In general, 100mgs of Isolate isn’t necessarily comparable to 100mgs of Full Spectrum.

However, it’s important to note that a lot of this research is still very new, in vitro, and often quite speculative. In general, more research needs to be done. This study in particular calls for more research, specifically regarding the effects of terpenes, in order to breed plants that are more effective treatments for certain conditions. Additionally, the degree to which THC may impact CBD’s effectiveness or add to its overall impact isn’t clearly understood yet.

Gaps in the Research

According to this article on ProjectCBD, one of the biggest challenges when it comes to assessing CBD’s effectiveness is that the majority of experiments use Isolate instead of Full Spectrum or Distillate. This can make it challenging to assess how other compounds (terpenes, flavonoids, and other cannabinoids) all work together and impact the overall effect. That said, we do know that things like different terpenes can accentuate or add dimension to the overall experience and effect of CBD. Another thing to note is that just because CBD may be shown to be ineffective in a study, that doesn’t necessarily mean that CBD doesn’t work at all, and just that CBD may be less effective without all the other supporting compounds.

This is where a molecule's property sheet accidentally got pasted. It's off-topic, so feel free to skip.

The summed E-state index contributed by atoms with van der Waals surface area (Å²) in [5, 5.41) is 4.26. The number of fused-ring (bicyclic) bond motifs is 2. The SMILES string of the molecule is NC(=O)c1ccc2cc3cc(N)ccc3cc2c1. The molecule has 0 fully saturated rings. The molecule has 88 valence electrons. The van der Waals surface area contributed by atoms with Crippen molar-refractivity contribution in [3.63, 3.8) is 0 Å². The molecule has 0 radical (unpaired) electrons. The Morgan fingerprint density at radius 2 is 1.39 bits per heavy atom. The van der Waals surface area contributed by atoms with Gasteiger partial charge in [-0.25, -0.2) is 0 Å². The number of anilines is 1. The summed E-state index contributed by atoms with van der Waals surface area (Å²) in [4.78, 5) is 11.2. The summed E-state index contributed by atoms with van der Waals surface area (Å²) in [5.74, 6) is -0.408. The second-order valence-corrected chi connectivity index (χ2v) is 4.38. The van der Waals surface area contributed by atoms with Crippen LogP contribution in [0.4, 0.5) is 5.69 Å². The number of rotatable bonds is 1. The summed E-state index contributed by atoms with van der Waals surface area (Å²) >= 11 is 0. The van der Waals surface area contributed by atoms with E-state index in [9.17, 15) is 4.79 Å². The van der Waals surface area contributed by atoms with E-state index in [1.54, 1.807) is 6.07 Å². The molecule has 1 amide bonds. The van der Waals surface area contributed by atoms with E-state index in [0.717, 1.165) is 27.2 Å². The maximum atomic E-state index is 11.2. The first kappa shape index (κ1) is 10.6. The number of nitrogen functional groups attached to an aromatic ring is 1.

When it comes to the question of whether or not THC or other compounds can make CBD more bioavailable, that’s also a bit of a knowledge gap. Pinpointing specific bioavailability levels is a bit of a challenge in general, so we don’t really know to what degree different compounds actually impact bioavailability and how much our body is absorbing.

Notes

There isn’t a lot of comparative research out there. That is, there aren’t a lot of studies that exist comparing the effects of Distillate and Full Spectrum. Again, Isolate is most often used in scientific experiments, and if Distillate or Full Spectrum are being used, the results aren’t being compared against each other. We can learn about the effects of THC and how it may impact the effects of CBD, but without further science, it’s hard to know anything for certain.

There’s also a lot of research discussing the impact that different compounds have on the body, the ECS, and other receptors/neurotransmitters. Often times, however, these compounds are studied in isolation, so understanding their compounding effects and how they interact with CBD can be challenging. However, when these particular compounds (like THC) are missing in a product, the effects these compounds have are also missing.

If you want more information on the individual effects different compounds have, check out our posts on terpenes, cannabinoids, and flavonoids for more information.

TL;DR

When it comes to the Full Spectrum versus Distillate conversation, what we do know is that different compounds (including THC) all have unique effects on our bodies. We know that these compounds can work together and potentially impact the overall impact CBD has. For the most part, however, we have a greater understanding how all these compounds (THC included) work in isolation than all together. Hopefully, as we continue researching, we’ll develop a stronger understanding of how THC impacts CBD’s bioavailability and effectiveness in the future.